The commission partnered with Louisville-based Marian Development Group LLC to convert the space into two- and three-bedroom apartment units, but a bit of the “historic charm” of the old building has been preserved, Tandy said. For example, some of the lockers from the original school still adorn the walls, and original tile has been preserved in various spaces.

“There’s also a beautiful mural that was in the former gym that has been restored,” Tandy noted. “It’s being split up and put in different areas throughout the building.”

The building’s art deco theater is being fully restored, as well, and will serve as a community theater space. The Carnegie, a multidisciplinary arts venue in Covington, will manage it.

The theater in the historic Lincoln Grant building is currently being restored. Photo provided

“This restoration is very exciting because there is a real lack of theater space in Northern Kentucky,” said Katie Brass, the venue’s executive director. “It will be a huge resource for the community, especially for smaller production groups.”

The theater also will allow The Carnegie to expand Camp Carnegie, its summer camp program that aims to help local kids build self-esteem and find their creative voice. The camp currently serves about 200 kids each year and has a long waiting list to get in each summer, Brass said. She estimates the camp will be able to serve 400 children beginning next summer with the added community theater space the Lincoln Grant Scholar House will provide.

“It’s great to see this building in the heart of Covington being completely reactivated,” Brass said. “It’s a beautiful space.”

Renovations will wrap up by the end of the year, Tandy said. The Northern Kentucky Community Action Commission is already accepting applications and hosting orientation sessions to help potential applicants get through the process. Families accepted into the program are expected to move in this December.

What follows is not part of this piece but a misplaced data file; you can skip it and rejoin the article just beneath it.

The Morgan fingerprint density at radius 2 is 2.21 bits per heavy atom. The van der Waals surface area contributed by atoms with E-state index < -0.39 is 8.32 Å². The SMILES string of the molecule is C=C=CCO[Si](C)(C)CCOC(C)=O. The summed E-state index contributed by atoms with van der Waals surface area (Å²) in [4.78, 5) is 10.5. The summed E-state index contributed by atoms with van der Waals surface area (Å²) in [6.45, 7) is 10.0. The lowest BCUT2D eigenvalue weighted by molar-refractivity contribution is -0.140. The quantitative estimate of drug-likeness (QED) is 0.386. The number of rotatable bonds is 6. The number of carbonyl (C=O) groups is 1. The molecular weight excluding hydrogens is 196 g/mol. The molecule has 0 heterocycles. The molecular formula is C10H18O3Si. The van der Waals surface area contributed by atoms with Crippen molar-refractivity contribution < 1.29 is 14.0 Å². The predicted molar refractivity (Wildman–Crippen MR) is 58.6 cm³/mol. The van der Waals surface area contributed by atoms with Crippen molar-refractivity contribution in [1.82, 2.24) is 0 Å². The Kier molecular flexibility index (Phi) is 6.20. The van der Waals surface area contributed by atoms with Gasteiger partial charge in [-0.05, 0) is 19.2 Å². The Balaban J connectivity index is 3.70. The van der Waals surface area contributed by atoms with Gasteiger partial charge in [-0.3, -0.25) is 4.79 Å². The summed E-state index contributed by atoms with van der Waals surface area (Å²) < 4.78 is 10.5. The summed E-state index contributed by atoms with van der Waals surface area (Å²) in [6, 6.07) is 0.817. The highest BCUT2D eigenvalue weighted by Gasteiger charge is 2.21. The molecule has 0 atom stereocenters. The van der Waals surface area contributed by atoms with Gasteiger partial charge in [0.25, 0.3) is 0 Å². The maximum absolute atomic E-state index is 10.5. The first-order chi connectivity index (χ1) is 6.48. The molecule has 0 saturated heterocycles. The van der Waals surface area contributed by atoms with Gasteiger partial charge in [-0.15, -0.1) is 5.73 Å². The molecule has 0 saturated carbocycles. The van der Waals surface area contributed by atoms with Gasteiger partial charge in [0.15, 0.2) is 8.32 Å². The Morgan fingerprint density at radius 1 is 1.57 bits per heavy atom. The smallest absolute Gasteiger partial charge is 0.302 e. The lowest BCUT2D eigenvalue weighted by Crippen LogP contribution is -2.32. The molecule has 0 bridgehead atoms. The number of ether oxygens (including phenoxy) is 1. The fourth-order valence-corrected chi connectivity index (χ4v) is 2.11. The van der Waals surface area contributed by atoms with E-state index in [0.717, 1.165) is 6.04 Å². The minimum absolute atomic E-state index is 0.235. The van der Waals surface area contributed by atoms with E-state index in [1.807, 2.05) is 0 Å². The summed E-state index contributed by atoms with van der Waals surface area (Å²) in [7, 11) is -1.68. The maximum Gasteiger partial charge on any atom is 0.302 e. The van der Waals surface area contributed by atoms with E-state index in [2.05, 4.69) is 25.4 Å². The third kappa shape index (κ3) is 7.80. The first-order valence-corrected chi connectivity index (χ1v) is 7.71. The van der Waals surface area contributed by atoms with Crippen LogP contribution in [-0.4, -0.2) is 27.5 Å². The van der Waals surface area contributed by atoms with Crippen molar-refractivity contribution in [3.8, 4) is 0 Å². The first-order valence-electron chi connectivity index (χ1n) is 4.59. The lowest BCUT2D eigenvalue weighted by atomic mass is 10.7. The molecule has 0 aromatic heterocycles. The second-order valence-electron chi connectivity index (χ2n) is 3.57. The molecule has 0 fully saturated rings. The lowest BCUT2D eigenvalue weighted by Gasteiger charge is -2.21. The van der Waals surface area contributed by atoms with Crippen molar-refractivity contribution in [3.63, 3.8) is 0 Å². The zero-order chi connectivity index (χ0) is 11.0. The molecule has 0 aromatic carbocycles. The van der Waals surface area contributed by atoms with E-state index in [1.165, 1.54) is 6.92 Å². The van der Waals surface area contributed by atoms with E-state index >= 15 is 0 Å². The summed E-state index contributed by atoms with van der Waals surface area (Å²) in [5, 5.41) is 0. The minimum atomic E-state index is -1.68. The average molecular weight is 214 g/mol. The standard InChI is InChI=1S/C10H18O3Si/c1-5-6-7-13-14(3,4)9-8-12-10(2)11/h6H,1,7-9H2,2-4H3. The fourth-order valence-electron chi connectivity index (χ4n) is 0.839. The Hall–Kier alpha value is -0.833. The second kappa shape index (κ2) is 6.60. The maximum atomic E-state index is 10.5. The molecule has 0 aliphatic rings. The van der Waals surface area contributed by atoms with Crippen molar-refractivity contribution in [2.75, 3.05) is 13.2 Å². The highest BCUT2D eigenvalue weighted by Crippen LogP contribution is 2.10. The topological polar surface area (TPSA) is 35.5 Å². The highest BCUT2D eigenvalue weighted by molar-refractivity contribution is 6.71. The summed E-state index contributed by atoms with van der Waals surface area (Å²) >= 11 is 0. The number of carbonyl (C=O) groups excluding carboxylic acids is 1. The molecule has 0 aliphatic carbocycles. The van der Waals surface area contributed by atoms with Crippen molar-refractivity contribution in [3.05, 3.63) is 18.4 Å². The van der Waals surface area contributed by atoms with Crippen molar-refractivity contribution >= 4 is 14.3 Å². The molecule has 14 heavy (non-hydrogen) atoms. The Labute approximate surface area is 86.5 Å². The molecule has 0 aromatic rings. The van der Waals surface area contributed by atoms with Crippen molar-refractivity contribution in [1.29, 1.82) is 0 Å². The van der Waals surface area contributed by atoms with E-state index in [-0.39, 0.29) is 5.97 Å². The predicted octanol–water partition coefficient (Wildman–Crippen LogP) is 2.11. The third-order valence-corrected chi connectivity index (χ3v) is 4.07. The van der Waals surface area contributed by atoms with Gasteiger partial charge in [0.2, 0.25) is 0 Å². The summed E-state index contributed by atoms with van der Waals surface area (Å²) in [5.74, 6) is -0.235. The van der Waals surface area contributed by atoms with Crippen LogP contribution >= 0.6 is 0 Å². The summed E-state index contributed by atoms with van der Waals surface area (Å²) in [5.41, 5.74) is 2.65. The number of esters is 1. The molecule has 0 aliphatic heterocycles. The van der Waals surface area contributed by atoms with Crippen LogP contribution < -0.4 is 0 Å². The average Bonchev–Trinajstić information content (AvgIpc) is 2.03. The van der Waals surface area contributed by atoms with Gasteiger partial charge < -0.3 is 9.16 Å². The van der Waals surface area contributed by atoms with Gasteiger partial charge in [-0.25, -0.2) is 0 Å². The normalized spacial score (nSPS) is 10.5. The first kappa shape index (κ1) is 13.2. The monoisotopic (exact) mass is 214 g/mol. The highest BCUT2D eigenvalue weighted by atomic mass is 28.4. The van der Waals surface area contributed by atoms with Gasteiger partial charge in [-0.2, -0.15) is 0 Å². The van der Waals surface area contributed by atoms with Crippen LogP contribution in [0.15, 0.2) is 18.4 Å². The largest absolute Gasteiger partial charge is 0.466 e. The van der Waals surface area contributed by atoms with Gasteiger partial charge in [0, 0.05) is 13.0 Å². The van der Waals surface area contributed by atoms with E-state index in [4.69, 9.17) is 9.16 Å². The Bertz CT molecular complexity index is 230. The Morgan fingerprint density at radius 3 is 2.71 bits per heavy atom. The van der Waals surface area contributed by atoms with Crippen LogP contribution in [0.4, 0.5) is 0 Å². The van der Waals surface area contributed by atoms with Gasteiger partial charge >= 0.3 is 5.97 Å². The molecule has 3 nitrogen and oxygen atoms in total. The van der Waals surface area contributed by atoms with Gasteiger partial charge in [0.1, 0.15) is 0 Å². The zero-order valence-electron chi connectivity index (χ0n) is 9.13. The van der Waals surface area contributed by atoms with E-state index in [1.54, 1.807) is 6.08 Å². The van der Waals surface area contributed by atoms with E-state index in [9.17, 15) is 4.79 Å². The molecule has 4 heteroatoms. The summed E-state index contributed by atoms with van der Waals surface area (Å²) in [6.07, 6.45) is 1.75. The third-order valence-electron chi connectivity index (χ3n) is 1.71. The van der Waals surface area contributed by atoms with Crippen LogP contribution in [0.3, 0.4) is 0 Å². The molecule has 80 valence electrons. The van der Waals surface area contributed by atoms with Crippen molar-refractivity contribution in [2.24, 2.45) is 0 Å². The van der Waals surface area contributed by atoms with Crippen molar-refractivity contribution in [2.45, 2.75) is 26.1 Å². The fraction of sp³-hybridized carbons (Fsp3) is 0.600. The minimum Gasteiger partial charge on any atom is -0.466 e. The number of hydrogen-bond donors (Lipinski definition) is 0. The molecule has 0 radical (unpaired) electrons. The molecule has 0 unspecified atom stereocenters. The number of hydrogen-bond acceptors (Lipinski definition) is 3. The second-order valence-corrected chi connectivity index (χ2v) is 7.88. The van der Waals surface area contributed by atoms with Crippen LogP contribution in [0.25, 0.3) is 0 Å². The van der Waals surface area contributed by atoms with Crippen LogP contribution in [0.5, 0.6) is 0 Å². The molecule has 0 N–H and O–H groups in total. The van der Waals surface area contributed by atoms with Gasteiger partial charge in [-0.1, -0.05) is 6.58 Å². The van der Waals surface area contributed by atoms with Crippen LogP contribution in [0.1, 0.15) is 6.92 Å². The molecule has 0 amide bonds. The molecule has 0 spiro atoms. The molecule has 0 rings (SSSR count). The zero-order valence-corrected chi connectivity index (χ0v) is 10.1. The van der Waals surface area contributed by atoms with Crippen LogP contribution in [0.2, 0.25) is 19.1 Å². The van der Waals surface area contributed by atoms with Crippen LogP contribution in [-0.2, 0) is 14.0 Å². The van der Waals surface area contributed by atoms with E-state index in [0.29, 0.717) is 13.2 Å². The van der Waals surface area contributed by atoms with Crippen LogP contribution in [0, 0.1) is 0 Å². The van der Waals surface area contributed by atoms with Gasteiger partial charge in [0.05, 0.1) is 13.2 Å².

That move-in day will be an exciting day not just for those families, but also for supporters and partners of the program, Tandy said. The project has been in the works since about 2013.

“It takes a lot to get something like this off the ground, but it’s a very rewarding process,” she said. “Now the real work can begin with our families in the program."

To learn more or apply

The Northern Kentucky Community Action Commission is accepting applications for enrollment in the Lincoln Grant Scholar House. Staff members are scheduling phone and in-person screenings. Interested applicants can call 859-581-6607 or 859-655-2987. After each screening, applicants will be referred to an upcoming orientation session.

Enrollment priority will be given to U.S. military veterans and single-parent families at risk due to toxic stress or domestic violence.

Scholar House is a Kentucky Housing Corporation housing and education initiative that enables the head-of-household to reach self-sufficiency. Participants must be 18 and meet a variety of eligibility requirements.

The Lincoln Grant Scholar House will be the second in Northern Kentucky. Brighton Center opened the Northern Kentucky Scholar House in Newport last year. For details about that program, click here.

There are also programs throughout the state in Lexington, Louisville, Bowling Green, Paducah, Owensboro and Pikeville. Click here for details and a full listing of locations.